Praying for Love in Oregon

Barbara CampbellThe Rev. Dr. Barbara J. Campbell, Pastor of St. Mark Presbyterian Church in Portland, Oregon, spoke at a Prayer Breakfast sponsored by Oregon United for Marriage on April 23, 2014.  

On May 19, couples of the same gender began to marry in Oregon, following a U.S. federal district court ruling that the state’s constitutional amendment banning such marriages violated the Equal Protection Clause of the federal constitution.

Prayer Breakfast Words

How long, O God, will there be some who deny the mystery and miracle of love?  Even though divine spiritual traditions throughout the history of humanity have known that loving God,  neighbor, and even enemies, is the highest calling of humanity, there are still some who think that love, like everything else must be controlled, regulated, or even feared.

It’s difficult to talk about love, not just because it is as beyond words as is the spirit of life, but because we have misused the term with such disregard.  In English we use the same word to say that we “love” doing crosswords, for instance, and to describe how we “love” our life partners and children and families.  The term “love” has been watered down into something that often refers to mere personal pleasure.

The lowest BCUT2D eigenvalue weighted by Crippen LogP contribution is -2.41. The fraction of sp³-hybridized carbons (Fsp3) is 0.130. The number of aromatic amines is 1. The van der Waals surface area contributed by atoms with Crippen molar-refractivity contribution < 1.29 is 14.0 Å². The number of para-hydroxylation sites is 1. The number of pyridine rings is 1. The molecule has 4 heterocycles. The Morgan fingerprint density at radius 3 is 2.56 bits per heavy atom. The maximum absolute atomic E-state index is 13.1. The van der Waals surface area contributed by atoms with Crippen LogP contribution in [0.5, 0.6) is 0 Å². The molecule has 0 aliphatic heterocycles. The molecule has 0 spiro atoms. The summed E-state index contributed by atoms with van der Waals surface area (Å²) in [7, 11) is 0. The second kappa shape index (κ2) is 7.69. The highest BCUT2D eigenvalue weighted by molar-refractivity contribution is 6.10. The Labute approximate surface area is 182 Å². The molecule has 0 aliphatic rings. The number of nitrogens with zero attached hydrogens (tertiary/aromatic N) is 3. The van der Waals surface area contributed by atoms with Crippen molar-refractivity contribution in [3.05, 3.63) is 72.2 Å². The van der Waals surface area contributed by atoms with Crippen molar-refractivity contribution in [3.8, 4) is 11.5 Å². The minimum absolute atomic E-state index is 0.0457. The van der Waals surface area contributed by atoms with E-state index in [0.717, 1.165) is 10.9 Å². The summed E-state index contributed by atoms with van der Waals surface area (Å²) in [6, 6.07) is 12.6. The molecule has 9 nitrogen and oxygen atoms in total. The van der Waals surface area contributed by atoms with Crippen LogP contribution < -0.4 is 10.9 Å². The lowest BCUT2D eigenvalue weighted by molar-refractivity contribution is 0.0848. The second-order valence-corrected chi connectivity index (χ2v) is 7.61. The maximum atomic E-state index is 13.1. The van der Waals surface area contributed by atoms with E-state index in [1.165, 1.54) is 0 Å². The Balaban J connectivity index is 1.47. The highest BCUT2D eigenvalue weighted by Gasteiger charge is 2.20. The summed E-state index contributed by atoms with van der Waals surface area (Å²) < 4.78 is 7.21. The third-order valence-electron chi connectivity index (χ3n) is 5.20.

That is not the kind of love that is at the center of our gathering today.  We are here today to pray for, defend, and, dare I say, even to prophesy for love that is, as the Apostle Paul writes, committed to acts of self-less understanding and kindness; love that is not arrogant, or boastful, or seeks its own way, but love that looks beyond the needs of self to care for another.  Such love, bears all things, believes all things, endures all things, as so many love stories in this room today could bear witness. This Love, our holy text declares, is a miracle greater than any faith or hope.

Such love is, therefore, equally worthy of recognition, celebration and gratitude, regardless of the race or religion or gender of the people who profess it for each other. Anyone who denies the validity of such love, denies the divine power at work in the universe for good.  People in love in Oregon, as in every land, deserve the right to celebrate and thank the Ground of all Being, for the gift of such love in their lives.